The Jacobin Republic was the most difficult and dangerous phase of the Revolution, when events begun in 1789 reached their climax. The Republic was brief, barely two years, but it put up a victorious struggle against the armies of the European Coalition and against the forces of the counter-revolution. However, the period also includes such grim events as the execution of Louis XVI and his queen, Marie Antoinette, the crushing rule of the revolutionary government, and the 'Terror' in Paris and in the provinces; and the eventual bloody collapse of the Jacobin dictatorship. Marc Bouloiseau brings a revisionist's eye to bear on the period. His extensive researches and careful analyses reveal an essentially rural nation divided by its structure, its day-to-day habits, its aspirations, and confronted by the harsh realities of war.
Discuss the decline of revolution and the rise of Napoleon?

By early 1795 France had defeated the allies on every front and had pushed to Amsterdam, the Rhine, and the Pyrenees; more importantly, Prussia had been forced out of the coalition and had signed a separate peace that held until 1806. In May 1795 the United Provinces of the Netherlands became the French-influenced Batavian Republic. In northern Italy, a strongly positioned French army threatened Austrian-Sardinian positions, but its commander proved reluctant to move. In March 1796 he was replaced by a more dynamic general, Napoleon Bonaparte.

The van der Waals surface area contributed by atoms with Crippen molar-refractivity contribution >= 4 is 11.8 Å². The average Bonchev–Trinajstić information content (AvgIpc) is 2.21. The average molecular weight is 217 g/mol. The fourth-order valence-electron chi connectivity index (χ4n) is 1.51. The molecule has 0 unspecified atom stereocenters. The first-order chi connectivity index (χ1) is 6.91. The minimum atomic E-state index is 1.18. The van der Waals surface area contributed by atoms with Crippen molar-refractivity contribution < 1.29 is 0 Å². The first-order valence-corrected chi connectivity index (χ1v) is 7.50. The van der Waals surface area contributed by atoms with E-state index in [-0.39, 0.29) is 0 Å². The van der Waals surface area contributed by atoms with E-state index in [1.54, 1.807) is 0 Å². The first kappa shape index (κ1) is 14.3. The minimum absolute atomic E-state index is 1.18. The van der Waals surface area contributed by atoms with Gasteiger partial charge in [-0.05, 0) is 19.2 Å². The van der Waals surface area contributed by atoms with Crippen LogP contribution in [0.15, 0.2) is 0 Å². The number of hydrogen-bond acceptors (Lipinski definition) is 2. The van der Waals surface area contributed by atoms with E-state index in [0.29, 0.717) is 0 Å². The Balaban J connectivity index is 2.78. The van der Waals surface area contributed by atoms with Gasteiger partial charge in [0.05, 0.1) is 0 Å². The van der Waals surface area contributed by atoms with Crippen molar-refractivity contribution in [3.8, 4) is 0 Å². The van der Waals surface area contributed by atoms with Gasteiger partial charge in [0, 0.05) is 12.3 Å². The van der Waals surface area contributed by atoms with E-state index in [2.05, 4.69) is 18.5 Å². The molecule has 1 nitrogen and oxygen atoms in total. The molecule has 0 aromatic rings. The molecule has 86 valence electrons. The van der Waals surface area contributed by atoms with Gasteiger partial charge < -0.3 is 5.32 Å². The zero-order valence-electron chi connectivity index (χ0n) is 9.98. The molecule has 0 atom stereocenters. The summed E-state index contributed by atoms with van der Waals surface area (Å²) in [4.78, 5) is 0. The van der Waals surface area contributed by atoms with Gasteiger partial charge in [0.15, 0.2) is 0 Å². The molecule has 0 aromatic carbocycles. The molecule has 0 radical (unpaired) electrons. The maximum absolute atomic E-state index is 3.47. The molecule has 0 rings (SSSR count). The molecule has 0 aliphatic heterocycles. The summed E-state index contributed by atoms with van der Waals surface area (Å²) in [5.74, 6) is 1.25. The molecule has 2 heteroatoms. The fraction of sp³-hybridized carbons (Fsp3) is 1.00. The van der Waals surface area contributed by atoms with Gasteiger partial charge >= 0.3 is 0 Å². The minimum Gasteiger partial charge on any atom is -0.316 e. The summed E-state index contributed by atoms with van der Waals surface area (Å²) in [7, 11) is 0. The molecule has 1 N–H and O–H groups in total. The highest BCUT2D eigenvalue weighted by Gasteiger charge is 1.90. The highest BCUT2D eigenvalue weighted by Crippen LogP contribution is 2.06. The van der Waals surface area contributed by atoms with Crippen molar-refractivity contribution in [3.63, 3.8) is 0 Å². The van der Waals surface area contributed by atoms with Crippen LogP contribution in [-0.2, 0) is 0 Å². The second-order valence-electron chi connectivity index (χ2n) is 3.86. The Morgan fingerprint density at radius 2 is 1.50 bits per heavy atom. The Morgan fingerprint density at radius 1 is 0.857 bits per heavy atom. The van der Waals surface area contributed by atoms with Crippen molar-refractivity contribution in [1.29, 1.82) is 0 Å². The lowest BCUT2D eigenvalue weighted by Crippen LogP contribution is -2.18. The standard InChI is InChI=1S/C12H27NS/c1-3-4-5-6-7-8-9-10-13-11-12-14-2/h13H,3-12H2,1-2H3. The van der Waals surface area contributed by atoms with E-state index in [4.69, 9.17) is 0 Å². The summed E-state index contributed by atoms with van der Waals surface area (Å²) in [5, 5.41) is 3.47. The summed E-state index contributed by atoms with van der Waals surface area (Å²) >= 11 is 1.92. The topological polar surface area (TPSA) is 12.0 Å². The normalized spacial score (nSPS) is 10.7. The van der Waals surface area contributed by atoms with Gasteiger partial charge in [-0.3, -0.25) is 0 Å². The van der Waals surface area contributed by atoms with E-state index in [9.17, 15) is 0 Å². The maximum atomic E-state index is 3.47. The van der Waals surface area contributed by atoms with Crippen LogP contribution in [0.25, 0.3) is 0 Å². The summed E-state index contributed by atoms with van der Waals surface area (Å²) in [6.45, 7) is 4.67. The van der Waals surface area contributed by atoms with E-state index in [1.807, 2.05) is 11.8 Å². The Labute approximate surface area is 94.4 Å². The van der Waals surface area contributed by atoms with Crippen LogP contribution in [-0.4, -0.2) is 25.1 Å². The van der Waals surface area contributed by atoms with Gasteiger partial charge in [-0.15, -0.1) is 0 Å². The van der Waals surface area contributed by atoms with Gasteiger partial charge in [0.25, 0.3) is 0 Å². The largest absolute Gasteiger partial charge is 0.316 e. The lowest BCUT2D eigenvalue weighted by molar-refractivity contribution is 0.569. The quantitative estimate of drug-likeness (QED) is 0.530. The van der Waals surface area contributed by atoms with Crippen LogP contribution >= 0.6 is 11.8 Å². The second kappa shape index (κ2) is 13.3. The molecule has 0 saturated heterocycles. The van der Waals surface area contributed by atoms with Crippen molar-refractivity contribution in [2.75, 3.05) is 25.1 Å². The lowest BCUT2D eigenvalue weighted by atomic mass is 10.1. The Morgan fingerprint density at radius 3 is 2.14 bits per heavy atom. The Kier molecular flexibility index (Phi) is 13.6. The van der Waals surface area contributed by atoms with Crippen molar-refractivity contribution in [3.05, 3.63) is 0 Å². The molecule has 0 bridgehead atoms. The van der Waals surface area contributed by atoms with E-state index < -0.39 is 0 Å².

Napoleon executed a brilliant campaign of maneuver against Austrian and Sardinian forces in Italy and in the resultant treaty of Campo Formio forced Austria to cede the Austrian Netherlands (now Belgium and Luxembourg), which became the first territorial additions to the French Republic, and to recognize the Cisalpine and Ligurian republics established by French power in northern Italy.

In 1806, in an attempt to use French control of continental ports to blockade Britain indirectly, Napoleon issued the Berlin Decree, by which ships passing to French-controlled ports after calling at British ports were liable to seizure. The Continental System, as this policy was called, was not successful. The general inhibition of European trade that ensued (for Britain responded with a like policy of detaining ships bound for French ports) and the perceived favouritism in the French government’s granting of licenses to French merchants for trade with Britain cost Napoleon considerable political support. Meanwhile, though pressed at home, the British were able to expand their colonial markets so as to emerge from the trade war more prosperous than before.